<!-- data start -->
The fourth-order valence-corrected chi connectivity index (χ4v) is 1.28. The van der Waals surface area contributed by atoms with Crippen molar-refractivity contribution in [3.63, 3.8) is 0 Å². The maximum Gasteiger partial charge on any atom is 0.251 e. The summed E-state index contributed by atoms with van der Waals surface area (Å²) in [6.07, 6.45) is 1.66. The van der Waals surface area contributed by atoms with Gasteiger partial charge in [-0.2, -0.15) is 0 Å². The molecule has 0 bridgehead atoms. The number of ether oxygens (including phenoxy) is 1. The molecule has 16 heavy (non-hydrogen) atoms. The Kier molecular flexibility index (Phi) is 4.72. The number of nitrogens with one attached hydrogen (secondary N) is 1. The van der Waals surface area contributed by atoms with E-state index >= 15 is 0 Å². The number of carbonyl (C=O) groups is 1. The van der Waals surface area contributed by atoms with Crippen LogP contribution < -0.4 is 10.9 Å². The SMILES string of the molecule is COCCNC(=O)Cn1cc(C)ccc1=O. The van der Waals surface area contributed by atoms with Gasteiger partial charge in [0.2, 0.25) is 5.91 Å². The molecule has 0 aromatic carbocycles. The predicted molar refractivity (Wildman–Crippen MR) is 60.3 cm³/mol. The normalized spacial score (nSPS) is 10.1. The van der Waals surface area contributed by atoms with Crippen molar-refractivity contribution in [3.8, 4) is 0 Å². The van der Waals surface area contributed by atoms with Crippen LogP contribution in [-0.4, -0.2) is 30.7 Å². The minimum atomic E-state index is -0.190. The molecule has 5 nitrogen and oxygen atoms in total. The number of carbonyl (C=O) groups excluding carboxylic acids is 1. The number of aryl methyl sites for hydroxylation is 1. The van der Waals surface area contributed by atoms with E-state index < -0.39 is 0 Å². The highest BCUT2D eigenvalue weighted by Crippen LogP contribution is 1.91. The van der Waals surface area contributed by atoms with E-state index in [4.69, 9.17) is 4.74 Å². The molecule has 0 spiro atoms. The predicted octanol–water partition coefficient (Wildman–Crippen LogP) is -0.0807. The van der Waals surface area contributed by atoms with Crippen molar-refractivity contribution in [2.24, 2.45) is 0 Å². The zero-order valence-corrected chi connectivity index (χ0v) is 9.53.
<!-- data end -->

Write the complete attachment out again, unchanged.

The fourth-order valence-corrected chi connectivity index (χ4v) is 1.28. The van der Waals surface area contributed by atoms with Crippen molar-refractivity contribution in [3.63, 3.8) is 0 Å². The maximum Gasteiger partial charge on any atom is 0.251 e. The summed E-state index contributed by atoms with van der Waals surface area (Å²) in [6.07, 6.45) is 1.66. The van der Waals surface area contributed by atoms with Gasteiger partial charge in [-0.2, -0.15) is 0 Å². The molecule has 0 bridgehead atoms. The number of ether oxygens (including phenoxy) is 1. The molecule has 16 heavy (non-hydrogen) atoms. The Kier molecular flexibility index (Phi) is 4.72. The number of nitrogens with one attached hydrogen (secondary N) is 1. The van der Waals surface area contributed by atoms with E-state index >= 15 is 0 Å². The number of carbonyl (C=O) groups is 1. The van der Waals surface area contributed by atoms with Crippen LogP contribution < -0.4 is 10.9 Å². The SMILES string of the molecule is COCCNC(=O)Cn1cc(C)ccc1=O. The van der Waals surface area contributed by atoms with Gasteiger partial charge in [0.2, 0.25) is 5.91 Å². The molecule has 0 aromatic carbocycles. The predicted molar refractivity (Wildman–Crippen MR) is 60.3 cm³/mol. The normalized spacial score (nSPS) is 10.1. The van der Waals surface area contributed by atoms with Crippen molar-refractivity contribution in [3.8, 4) is 0 Å². The van der Waals surface area contributed by atoms with Crippen LogP contribution in [-0.4, -0.2) is 30.7 Å². The minimum atomic E-state index is -0.190. The molecule has 5 nitrogen and oxygen atoms in total. The number of carbonyl (C=O) groups excluding carboxylic acids is 1. The number of aryl methyl sites for hydroxylation is 1. The van der Waals surface area contributed by atoms with E-state index < -0.39 is 0 Å². The highest BCUT2D eigenvalue weighted by Crippen LogP contribution is 1.91. The van der Waals surface area contributed by atoms with E-state index in [4.69, 9.17) is 4.74 Å². The molecule has 0 spiro atoms. The predicted octanol–water partition coefficient (Wildman–Crippen LogP) is -0.0807. The van der Waals surface area contributed by atoms with Crippen molar-refractivity contribution in [2.24, 2.45) is 0 Å². The zero-order valence-corrected chi connectivity index (χ0v) is 9.53.